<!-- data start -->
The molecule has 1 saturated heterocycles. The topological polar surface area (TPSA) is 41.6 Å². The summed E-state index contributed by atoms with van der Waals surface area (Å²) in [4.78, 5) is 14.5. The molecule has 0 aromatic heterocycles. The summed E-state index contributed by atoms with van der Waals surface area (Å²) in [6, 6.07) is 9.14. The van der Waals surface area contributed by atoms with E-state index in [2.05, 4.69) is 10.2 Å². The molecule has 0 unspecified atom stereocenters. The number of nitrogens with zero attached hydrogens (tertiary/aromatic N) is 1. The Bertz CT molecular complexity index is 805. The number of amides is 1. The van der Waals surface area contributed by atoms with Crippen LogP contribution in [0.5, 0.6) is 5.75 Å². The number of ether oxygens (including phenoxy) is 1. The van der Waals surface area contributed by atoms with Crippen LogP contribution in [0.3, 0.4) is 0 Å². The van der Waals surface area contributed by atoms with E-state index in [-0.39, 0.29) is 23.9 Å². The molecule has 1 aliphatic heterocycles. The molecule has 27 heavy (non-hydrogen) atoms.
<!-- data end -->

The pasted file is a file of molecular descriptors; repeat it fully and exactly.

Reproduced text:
The molecule has 1 saturated heterocycles. The topological polar surface area (TPSA) is 41.6 Å². The summed E-state index contributed by atoms with van der Waals surface area (Å²) in [4.78, 5) is 14.5. The molecule has 0 aromatic heterocycles. The summed E-state index contributed by atoms with van der Waals surface area (Å²) in [6, 6.07) is 9.14. The van der Waals surface area contributed by atoms with E-state index in [2.05, 4.69) is 10.2 Å². The molecule has 0 unspecified atom stereocenters. The number of nitrogens with zero attached hydrogens (tertiary/aromatic N) is 1. The Bertz CT molecular complexity index is 805. The number of amides is 1. The van der Waals surface area contributed by atoms with Crippen LogP contribution in [0.5, 0.6) is 5.75 Å². The number of ether oxygens (including phenoxy) is 1. The van der Waals surface area contributed by atoms with Crippen LogP contribution in [0.3, 0.4) is 0 Å². The van der Waals surface area contributed by atoms with E-state index in [-0.39, 0.29) is 23.9 Å². The molecule has 1 aliphatic heterocycles. The molecule has 27 heavy (non-hydrogen) atoms.